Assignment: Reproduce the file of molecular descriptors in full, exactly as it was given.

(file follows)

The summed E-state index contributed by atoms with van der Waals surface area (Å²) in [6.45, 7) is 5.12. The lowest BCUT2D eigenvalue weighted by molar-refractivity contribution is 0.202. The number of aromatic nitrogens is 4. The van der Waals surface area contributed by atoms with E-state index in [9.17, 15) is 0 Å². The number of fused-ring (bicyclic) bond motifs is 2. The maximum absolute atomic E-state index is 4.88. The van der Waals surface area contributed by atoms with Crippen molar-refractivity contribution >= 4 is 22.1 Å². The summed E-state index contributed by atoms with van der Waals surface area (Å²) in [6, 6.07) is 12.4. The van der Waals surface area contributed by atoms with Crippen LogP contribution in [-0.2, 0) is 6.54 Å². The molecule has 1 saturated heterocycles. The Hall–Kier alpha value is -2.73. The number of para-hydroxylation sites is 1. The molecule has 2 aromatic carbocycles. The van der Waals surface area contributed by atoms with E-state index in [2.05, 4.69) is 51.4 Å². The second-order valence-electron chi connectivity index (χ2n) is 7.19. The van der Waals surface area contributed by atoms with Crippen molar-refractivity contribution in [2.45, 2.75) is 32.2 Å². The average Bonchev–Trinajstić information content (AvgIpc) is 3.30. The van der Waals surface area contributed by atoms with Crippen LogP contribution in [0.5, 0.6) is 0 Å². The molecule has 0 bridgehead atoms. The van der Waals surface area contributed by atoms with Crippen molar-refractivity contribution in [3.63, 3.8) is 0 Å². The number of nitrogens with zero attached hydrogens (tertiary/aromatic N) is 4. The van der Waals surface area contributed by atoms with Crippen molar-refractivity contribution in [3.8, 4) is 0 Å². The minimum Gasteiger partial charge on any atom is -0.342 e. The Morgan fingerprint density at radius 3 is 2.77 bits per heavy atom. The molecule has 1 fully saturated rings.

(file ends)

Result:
The summed E-state index contributed by atoms with van der Waals surface area (Å²) in [6.45, 7) is 5.12. The lowest BCUT2D eigenvalue weighted by molar-refractivity contribution is 0.202. The number of aromatic nitrogens is 4. The van der Waals surface area contributed by atoms with E-state index in [9.17, 15) is 0 Å². The number of fused-ring (bicyclic) bond motifs is 2. The maximum absolute atomic E-state index is 4.88. The van der Waals surface area contributed by atoms with Crippen molar-refractivity contribution >= 4 is 22.1 Å². The summed E-state index contributed by atoms with van der Waals surface area (Å²) in [6, 6.07) is 12.4. The van der Waals surface area contributed by atoms with Crippen LogP contribution in [-0.2, 0) is 6.54 Å². The molecule has 1 saturated heterocycles. The Hall–Kier alpha value is -2.73. The number of para-hydroxylation sites is 1. The molecule has 2 aromatic carbocycles. The van der Waals surface area contributed by atoms with E-state index in [2.05, 4.69) is 51.4 Å². The second-order valence-electron chi connectivity index (χ2n) is 7.19. The van der Waals surface area contributed by atoms with Crippen molar-refractivity contribution in [2.45, 2.75) is 32.2 Å². The average Bonchev–Trinajstić information content (AvgIpc) is 3.30. The van der Waals surface area contributed by atoms with Crippen LogP contribution in [0.5, 0.6) is 0 Å². The molecule has 0 bridgehead atoms. The van der Waals surface area contributed by atoms with Crippen molar-refractivity contribution in [3.63, 3.8) is 0 Å². The number of nitrogens with zero attached hydrogens (tertiary/aromatic N) is 4. The van der Waals surface area contributed by atoms with Crippen molar-refractivity contribution in [3.8, 4) is 0 Å². The minimum Gasteiger partial charge on any atom is -0.342 e. The Morgan fingerprint density at radius 3 is 2.77 bits per heavy atom. The molecule has 1 fully saturated rings.